Do you earn more money as a contractor than as a full time employee? The answer is often yes, but there are things to keep in mind.
Many IT workers have the luxury of choosing between full time work or accepting contracting roles as a way to earn a higher hourly rate.
If you’re trying to figure out which road to go down, it’s helpful to know what the actual difference can be in terms of the numbers.
How Much More Per Hour Do Contractors Earn?
As a rule of thumb, independent contractors can often earn up to 30% more per hour than their full time employee counterparts in the IT industry.
To share an example, in the UK, the average Information Technology (IT) salary is listed as £49,625. According to glassdoor.co.uk, the national average salary for an IT Contractor is £65,913. The difference is more than 30%.
A position such as a Senior Data Analyst may pay an average of £47,807 per year, while a contract role may pay closer to £70,000.
In the USA, the average salary of an IT Contractor is $54,670 per year, while a full time employee may earn around $42,925. Again, the contractor will be earning over 30% more in terms of hourly pay.
For Australia, the average salary for a Senior Software Engineer is $142,052 per year, which is approximately $548 per day. Meanwhile, some contractor roles are advertised as paying up to $880 per day, which far exceeds the average amount a full time specialist would earn. For context, the cost of living in Australia is high, which is why the salaries seem quite different in comparison to the USA and UK.
Rates have risen over the last few years as skilled contractors are in such high demand. If you live outside of Australia, the UK or the USA, it doesn’t mean you can’t find a contract position and stay in your home country. In fact, there may be companies actively seeking offshore workers to support their endeavours.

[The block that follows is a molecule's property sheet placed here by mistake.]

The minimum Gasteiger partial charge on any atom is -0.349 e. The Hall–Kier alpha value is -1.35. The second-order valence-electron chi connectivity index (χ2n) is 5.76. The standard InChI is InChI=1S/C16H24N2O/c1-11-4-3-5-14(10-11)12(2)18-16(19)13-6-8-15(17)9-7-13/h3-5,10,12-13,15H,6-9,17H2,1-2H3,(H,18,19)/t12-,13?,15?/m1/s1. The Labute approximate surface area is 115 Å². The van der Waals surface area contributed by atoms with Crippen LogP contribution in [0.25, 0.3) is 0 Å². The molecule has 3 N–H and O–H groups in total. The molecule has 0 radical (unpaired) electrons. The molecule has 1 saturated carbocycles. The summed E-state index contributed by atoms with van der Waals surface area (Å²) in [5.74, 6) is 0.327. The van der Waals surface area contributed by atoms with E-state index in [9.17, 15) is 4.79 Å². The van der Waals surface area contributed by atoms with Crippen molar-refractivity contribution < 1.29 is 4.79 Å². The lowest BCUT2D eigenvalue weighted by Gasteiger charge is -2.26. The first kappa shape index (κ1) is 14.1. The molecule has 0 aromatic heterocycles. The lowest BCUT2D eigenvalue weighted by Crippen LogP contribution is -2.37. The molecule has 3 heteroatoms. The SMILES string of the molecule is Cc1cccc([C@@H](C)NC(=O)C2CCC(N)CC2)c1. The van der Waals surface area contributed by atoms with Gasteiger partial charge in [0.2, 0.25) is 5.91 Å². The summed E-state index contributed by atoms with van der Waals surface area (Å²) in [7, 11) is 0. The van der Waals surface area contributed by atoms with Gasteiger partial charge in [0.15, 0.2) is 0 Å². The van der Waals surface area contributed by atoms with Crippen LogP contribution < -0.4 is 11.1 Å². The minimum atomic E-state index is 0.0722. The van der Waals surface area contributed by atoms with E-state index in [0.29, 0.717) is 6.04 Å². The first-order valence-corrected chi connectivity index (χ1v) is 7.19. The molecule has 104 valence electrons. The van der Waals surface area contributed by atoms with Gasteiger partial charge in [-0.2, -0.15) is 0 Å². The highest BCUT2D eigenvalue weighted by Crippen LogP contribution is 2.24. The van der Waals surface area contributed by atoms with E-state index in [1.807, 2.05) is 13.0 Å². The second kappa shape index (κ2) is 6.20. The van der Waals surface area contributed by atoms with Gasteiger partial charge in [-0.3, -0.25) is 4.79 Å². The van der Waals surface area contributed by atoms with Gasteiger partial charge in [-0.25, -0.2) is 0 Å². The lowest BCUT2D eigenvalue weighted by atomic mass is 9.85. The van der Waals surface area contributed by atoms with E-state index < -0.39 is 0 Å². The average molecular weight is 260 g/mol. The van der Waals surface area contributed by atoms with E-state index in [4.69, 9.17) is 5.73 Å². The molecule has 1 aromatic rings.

Contract vs Full Time Pay: What to Keep in Mind
While a higher hourly rate as a contractor makes great sense on paper, it’s worth remembering the reason this type of work is paid more highly.
Firstly, there can be a gap between one contract ending and the other starting. If you’re raising a family or have a passion for travel, the break can be very welcome. Put the extra money you earn aside so you can afford to have time off or not feel rushed in the search for your next role.
Contractors often don’t qualify for sick or holiday pay. The additional hourly rate makes up for this but it will be up to you to keep funds aside so you have money if you’re unable to work.
You may also be expected to bring your own device and cover the cost of owning it as a contractor. This is a tax deductible expense but you’ll need to pay for the equipment up front.
Full time employees may stay with their employer due to incentives such as long service leave, shares in the business and health insurance. This balances out the lower pay rate.
One thing worth noting is how full time employment is no guarantee of job security in this day and age. 2023 is the year of ‘loud layoffs’ and the risk of permanent positions being made redundant. Some of these may be replaced by short term contract roles, which will put contractors even more in demand.
What Works for You?
With contractor rates being so high, it shouldn’t be difficult in 2023 for skilled workers who are great communicators to tap into a steady stream of opportunities. If you’re motivated by money, picking up back-to-back contracts is likely to see you come out on top financially.
If you are reliable, have in-demand skills and can be flexible in accordance with your employer’s needs you will find contracting work is definitely worth exploring.
Find out what employers want in an independent contractor – download Be the Contractor Employers Are Looking For here.